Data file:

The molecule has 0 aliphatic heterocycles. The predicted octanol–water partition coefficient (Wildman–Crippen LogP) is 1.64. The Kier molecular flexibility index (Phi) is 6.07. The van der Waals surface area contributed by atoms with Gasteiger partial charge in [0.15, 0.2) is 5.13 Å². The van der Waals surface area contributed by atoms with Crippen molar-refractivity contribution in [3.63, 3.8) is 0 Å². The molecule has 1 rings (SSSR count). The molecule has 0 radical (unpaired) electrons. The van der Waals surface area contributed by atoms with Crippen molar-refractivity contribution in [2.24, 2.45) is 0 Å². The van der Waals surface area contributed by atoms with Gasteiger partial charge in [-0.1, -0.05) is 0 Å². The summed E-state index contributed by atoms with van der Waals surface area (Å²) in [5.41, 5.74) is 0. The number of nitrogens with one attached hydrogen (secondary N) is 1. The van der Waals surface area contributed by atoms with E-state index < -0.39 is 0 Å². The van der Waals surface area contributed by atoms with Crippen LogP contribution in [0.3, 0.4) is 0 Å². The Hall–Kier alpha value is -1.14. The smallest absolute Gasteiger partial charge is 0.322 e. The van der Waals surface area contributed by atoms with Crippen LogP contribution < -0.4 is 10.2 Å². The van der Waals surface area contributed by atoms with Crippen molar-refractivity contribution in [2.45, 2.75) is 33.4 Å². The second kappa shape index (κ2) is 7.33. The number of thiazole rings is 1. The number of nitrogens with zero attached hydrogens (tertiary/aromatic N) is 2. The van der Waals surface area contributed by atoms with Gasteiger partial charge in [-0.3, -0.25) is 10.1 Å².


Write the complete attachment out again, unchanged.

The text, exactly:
The molecule has 0 aliphatic heterocycles. The predicted octanol–water partition coefficient (Wildman–Crippen LogP) is 1.64. The Kier molecular flexibility index (Phi) is 6.07. The van der Waals surface area contributed by atoms with Gasteiger partial charge in [0.15, 0.2) is 5.13 Å². The van der Waals surface area contributed by atoms with Crippen molar-refractivity contribution in [3.63, 3.8) is 0 Å². The molecule has 1 rings (SSSR count). The molecule has 0 radical (unpaired) electrons. The van der Waals surface area contributed by atoms with Crippen molar-refractivity contribution in [2.24, 2.45) is 0 Å². The van der Waals surface area contributed by atoms with Gasteiger partial charge in [-0.1, -0.05) is 0 Å². The summed E-state index contributed by atoms with van der Waals surface area (Å²) in [5.41, 5.74) is 0. The number of nitrogens with one attached hydrogen (secondary N) is 1. The van der Waals surface area contributed by atoms with E-state index < -0.39 is 0 Å². The van der Waals surface area contributed by atoms with Crippen LogP contribution in [0.3, 0.4) is 0 Å². The Hall–Kier alpha value is -1.14. The smallest absolute Gasteiger partial charge is 0.322 e. The van der Waals surface area contributed by atoms with Crippen LogP contribution < -0.4 is 10.2 Å². The van der Waals surface area contributed by atoms with Crippen molar-refractivity contribution in [2.45, 2.75) is 33.4 Å². The second kappa shape index (κ2) is 7.33. The number of thiazole rings is 1. The number of nitrogens with zero attached hydrogens (tertiary/aromatic N) is 2. The van der Waals surface area contributed by atoms with Gasteiger partial charge in [-0.3, -0.25) is 10.1 Å².